The first week of May is Maternal Mental Health week, however I believe this is a topic that deserves an entire month of attention. If you follow me on any social media platform, you have probably noticed at least a few of my posts regarding maternal mental health over the past week.
It’s one post in particular that stirs up a topic very near and dear to my heart. Not because I have first hand experience but rather because it is a conversation I have had with so many women with perinatal mental health conditions (the technical term for any pregnant or postpartum woman with a mental health condition including depression or anxiety).
It’s this one…
It says “A depressed and anxious postpartum mom, who is appropriately medicated is doing better than an un or under medicated depressed and anxious postpartum mom”
A bit controversial, I know… but I challenge the truth behind this…
Here is my thinking in short form…
A mom who is so depressed and/or anxious that she is struggling to take care of herself, let alone her baby, could have a completely different experience if she were to take an appropriate medication for a period of time.
This is a loaded topic, full of dynamic variables and individual circumstances that need to be worked through with a postpartum care team including psychiatrist, physician, counselor, partner, and other caregivers including midwives and doulas. Every woman's circumstance is unique and the decisions made with her care team is unique to her. I am making no suggestions as to what should be done in a certain scenario. What I am offering here is some food for thought to challenge your own biases and stigmas as it relates to women taking prescription medications in the perinatal period (pregnancy through postpartum).
When was the last time you heard a perinatal woman speak openly about taking medication for depression or anxiety… probably never. It’s simply not culturally accepted. When you are pregnant and postpartum society values your ability to care and nurture your baby, NOT yourself. You are simply a vessel.
But what if that vessel is cracking?
Take for example a mom who has had depression and anxiety her entire adult life and has been medicated all along. She is high functioning, successful, social, active and the picture of health… when on medication. When she becomes pregnant should she cold turkey stop her medications? What could happen to her health? Taking away her medications, as doctors so often do, could result in her having difficulty holding a job, maintaining her daily habits, and her mental, emotional and physical health can quickly spiral downward. Is this the best way to nurture her growing baby inside? What if she chooses to stay on her medications, is she hurting her unborn child? The challenge is real for many women. They have nowhere to turn, little support, if any, and no matter what they choose they face harsh opinions and judgment about their choice.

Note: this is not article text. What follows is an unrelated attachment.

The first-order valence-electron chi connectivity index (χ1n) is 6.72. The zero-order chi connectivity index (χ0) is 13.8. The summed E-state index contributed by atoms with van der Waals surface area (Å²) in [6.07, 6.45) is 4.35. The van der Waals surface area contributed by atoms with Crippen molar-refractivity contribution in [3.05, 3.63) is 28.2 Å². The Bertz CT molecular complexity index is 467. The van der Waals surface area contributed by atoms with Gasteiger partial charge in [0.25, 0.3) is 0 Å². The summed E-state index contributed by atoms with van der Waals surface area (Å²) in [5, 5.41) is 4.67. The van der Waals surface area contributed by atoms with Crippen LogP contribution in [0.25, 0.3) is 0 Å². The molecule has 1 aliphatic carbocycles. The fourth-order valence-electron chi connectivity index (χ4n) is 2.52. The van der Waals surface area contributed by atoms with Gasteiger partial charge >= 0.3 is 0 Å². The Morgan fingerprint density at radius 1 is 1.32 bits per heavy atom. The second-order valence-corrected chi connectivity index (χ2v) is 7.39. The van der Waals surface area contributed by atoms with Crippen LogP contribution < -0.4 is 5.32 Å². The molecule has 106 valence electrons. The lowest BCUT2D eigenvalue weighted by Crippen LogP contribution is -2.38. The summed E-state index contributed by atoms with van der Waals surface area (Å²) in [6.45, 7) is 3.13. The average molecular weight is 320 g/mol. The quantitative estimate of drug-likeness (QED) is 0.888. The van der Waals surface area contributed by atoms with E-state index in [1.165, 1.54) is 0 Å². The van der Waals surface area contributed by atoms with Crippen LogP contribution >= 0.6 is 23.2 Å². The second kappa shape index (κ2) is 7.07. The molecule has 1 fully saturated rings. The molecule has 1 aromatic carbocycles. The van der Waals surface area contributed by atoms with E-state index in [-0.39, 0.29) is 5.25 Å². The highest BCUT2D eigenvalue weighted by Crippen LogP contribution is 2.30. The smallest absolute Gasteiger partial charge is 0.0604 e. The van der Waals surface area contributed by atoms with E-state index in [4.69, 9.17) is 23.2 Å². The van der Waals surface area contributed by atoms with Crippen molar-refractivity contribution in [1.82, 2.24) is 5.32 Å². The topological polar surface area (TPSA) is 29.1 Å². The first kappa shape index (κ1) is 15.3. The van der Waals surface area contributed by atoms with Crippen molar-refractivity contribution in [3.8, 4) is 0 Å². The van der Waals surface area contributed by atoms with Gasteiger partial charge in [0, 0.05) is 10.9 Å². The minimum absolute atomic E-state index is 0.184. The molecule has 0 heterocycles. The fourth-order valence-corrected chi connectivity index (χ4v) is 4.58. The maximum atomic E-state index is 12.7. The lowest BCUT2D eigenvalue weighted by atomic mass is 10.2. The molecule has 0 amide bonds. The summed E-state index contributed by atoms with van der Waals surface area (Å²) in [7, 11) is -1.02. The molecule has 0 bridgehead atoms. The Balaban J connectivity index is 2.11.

So they simply stay quiet. They don’t ask as many questions. They don’t seek out as much support. They don’t access the care they desperately need. Instead they wait for it to get better. They wait for the next phase. They wait and wait.
What if we trusted women to know what is best not only for their child but also themselves?
Medication for mental health conditions in the perinatal period is neither good or bad, it is merely a choice of treatment available to ALL women. Don’t demonize the choices. Let each and every woman choose for herself.
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Hilary Valentine, Owner of Windward Maternal Wellness
I was born and raised in Massachusetts but I have called Oahu my home for the past 14 years. I live with my family in Kailua, including my husband, Jason, my daughters, Victoria and Gwendolyn and my parents, Nanette and Geoff. This blog is intended to shine light on both my work as a women's health occupational therapist and postpartum doula, my personal views on lifestyle topics such as parenting and women's health as well as a resource for education on topics relevant to the clients I serve. I welcome any and all comments and feedback! Mahalo!